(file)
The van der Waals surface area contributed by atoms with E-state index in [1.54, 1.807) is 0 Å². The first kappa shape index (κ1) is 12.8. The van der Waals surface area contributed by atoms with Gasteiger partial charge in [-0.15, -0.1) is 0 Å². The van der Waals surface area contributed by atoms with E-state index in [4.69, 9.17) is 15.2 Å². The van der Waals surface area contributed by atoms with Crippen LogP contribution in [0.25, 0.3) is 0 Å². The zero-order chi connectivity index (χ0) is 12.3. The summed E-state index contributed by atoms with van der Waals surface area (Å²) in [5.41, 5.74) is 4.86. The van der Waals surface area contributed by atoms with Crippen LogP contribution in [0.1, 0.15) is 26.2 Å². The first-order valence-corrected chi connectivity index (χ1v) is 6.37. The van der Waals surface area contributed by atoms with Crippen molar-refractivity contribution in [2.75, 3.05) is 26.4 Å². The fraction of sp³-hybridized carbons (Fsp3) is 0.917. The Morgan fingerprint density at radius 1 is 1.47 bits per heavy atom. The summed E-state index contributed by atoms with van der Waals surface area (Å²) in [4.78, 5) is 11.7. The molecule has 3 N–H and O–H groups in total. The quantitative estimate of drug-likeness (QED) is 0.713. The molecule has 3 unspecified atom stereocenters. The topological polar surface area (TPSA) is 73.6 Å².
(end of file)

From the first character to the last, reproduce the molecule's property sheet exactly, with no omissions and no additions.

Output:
The van der Waals surface area contributed by atoms with E-state index in [1.54, 1.807) is 0 Å². The first kappa shape index (κ1) is 12.8. The van der Waals surface area contributed by atoms with Gasteiger partial charge in [-0.15, -0.1) is 0 Å². The van der Waals surface area contributed by atoms with E-state index in [4.69, 9.17) is 15.2 Å². The van der Waals surface area contributed by atoms with Crippen LogP contribution in [0.25, 0.3) is 0 Å². The zero-order chi connectivity index (χ0) is 12.3. The summed E-state index contributed by atoms with van der Waals surface area (Å²) in [5.41, 5.74) is 4.86. The van der Waals surface area contributed by atoms with Crippen LogP contribution in [0.1, 0.15) is 26.2 Å². The first-order valence-corrected chi connectivity index (χ1v) is 6.37. The van der Waals surface area contributed by atoms with Crippen molar-refractivity contribution in [2.75, 3.05) is 26.4 Å². The fraction of sp³-hybridized carbons (Fsp3) is 0.917. The Morgan fingerprint density at radius 1 is 1.47 bits per heavy atom. The summed E-state index contributed by atoms with van der Waals surface area (Å²) in [4.78, 5) is 11.7. The molecule has 3 N–H and O–H groups in total. The quantitative estimate of drug-likeness (QED) is 0.713. The molecule has 3 unspecified atom stereocenters. The topological polar surface area (TPSA) is 73.6 Å².